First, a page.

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For Some, Seeing Northwestern Is Believing

Select group of high school students explores an overlooked college option.

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August 27, 2008
When it comes to college, some teenagers need to see it before they believe it.

In the case of a select group of Chicago high school students, a day spent exploring the Northwestern campus this summer was a real eye-opener. The visit was part of the Chicago Summer Business Institute (CSBI), a non-profit organization founded in 1991 that provides students internships at some of the city's top companies.

The CSBI encourages low-income, high-achieving Chicago students to explore careers in business while helping prepare them for education beyond high school. The program offers on-the-job training, networking, career seminars and college visits. Chicago Mayor Richard M. Daley has supported the CSBI from the start. Each year he presents the keynote address at the program's graduation ceremony.

The CSBI brought 140 participants to Northwestern in July for a firsthand look at the college experience, something that will come in handy if the students hope to land full-time jobs at firms such as CSBI sponsors Bank of America, Citigroup or UBS, among others.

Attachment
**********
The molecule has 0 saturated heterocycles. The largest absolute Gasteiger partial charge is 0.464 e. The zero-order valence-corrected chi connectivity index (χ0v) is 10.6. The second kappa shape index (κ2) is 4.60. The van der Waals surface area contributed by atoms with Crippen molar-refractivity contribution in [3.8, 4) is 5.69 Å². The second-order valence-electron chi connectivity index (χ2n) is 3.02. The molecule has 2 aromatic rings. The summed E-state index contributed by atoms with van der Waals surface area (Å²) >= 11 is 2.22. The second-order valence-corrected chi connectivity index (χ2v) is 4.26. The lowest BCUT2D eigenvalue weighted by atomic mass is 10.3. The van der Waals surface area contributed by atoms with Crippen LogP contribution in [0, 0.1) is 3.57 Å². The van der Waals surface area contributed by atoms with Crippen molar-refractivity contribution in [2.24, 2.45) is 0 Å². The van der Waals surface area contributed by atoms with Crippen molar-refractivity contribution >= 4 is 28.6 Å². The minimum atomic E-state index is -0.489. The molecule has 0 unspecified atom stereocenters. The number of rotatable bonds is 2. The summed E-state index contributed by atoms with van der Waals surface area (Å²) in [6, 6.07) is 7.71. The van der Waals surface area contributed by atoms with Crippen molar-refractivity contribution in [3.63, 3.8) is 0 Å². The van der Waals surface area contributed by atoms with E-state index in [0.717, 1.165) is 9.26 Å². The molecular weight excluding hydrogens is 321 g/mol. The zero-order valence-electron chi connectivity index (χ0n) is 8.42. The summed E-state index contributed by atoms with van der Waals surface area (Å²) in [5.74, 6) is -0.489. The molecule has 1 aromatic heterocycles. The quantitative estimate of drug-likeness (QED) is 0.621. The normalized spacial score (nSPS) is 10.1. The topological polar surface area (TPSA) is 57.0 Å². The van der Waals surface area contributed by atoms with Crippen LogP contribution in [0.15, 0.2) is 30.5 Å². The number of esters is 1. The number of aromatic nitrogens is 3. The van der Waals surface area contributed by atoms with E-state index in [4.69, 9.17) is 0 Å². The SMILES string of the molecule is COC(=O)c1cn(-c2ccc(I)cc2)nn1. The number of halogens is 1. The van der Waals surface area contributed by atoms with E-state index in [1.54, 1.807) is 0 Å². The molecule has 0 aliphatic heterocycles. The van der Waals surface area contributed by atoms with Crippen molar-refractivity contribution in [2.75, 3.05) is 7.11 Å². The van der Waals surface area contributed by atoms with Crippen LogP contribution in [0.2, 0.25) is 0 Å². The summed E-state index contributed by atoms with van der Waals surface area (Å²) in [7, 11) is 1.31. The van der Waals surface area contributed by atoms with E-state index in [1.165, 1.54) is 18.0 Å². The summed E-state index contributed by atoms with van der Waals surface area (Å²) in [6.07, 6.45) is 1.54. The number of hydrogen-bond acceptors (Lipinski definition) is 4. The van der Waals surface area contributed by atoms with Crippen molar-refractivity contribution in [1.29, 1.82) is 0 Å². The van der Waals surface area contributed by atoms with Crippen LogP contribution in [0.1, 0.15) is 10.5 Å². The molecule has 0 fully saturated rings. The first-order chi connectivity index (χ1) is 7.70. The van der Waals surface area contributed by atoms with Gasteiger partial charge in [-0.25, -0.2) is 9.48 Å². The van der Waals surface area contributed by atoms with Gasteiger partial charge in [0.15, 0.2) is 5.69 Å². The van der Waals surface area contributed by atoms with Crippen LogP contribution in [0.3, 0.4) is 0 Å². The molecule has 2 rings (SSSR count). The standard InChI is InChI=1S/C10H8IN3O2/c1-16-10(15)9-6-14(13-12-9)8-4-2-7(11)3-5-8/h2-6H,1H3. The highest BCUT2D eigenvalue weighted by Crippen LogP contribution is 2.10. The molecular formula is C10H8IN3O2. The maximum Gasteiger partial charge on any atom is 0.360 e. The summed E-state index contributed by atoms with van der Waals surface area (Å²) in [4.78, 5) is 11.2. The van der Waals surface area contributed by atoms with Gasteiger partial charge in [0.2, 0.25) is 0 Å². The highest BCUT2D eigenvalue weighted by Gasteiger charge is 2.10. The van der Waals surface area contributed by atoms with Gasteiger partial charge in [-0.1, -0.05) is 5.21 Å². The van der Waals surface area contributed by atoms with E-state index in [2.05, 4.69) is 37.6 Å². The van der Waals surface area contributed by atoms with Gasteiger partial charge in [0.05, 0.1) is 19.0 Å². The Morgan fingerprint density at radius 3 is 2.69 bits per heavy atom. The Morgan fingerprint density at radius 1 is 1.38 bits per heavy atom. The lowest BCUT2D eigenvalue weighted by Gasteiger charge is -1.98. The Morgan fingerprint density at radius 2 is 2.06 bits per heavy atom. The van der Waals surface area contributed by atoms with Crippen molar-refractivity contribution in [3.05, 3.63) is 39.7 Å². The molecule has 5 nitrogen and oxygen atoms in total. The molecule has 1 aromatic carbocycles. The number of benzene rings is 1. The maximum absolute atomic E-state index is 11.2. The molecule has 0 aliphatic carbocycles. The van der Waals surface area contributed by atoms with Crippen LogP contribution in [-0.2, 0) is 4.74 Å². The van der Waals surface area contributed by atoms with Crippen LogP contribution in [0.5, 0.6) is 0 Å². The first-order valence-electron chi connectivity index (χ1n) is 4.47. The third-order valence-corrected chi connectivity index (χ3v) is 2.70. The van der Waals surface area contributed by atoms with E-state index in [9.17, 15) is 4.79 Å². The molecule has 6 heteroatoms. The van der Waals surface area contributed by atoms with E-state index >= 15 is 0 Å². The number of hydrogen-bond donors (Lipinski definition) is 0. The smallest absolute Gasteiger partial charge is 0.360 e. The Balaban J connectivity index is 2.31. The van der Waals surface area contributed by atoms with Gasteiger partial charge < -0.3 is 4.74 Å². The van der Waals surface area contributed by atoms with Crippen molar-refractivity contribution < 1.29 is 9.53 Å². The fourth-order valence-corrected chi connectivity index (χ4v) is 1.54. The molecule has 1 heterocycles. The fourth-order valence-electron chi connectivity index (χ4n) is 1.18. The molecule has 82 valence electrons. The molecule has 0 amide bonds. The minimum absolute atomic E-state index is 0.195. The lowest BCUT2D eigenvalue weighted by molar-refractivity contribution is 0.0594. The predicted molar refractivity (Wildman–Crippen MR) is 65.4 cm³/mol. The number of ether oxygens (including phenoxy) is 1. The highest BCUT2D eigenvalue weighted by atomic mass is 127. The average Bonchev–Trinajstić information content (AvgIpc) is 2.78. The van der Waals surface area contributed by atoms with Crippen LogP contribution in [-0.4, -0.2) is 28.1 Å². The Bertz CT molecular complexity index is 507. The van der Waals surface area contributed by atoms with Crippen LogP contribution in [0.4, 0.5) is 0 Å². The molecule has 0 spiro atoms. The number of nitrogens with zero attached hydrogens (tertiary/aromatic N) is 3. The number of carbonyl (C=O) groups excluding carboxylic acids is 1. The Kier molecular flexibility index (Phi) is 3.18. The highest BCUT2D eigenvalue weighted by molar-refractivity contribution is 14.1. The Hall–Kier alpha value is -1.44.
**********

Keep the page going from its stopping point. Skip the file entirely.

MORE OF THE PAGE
For the past 10 years, Northwestern has hosted a group from CSBI for a day of activities that includes not only a campus tour but also discussions with current students, admission officials and campus group leaders.

"Although they're good students, many of these kids don't see themselves going to a highly selective college like Northwestern," said CSBI program director Debra Carson. She cited a number of perceived obstacles, such as family income and the neighborhoods from which they come, as reasons why some students might need encouragement.

"Our campus tours, in particular, are great because they make the idea of college real. We don't just hand them a stack of brochures. We bring them to places like Northwestern to show all that's possible at the next level," she said.

Carson estimates roughly 85 percent of CSBI students eventually go on to attend college. And a few enroll at Northwestern. Tiffany Wells, for instance, is a senior in the Weinberg College of Arts and Sciences. She spent two summers with CSBI, interning with JP Morgan Chase, where she met a Northwestern alumnus. Wells, who grew up in Chicago's Beverly neighborhood, learned about the many opportunities available to Northwestern students and liked the emphasis on interdisciplinary studies.

"Northwestern has really expanded my horizons," Wells said. "I came here interested in economics, but I also like art. So I'm majoring in art theory and practice and am in the business institutions program. I'd like to get a job in arts management or museum administration."

Northwestern alumnus and trustee Alex Rorke, a founder of the CSBI, says the annual visit is one of many steps the University takes to promote diversity in its admissions.

"The CSBI is very competitive," Rorke said. "We receive about 400 applications each year from Chicago's achieving inner-city youth. They go through rigorous interviews with prospective employers to be considered for up to 150 summer jobs. Even though the students have high expectations for themselves, I've learned in talking with them that, when it comes to college, many with fine academic records don't think Northwestern would be interested in them. And that's why the campus tour is so important. It shows that Northwestern is thinking about them."
Topics: Neighborhood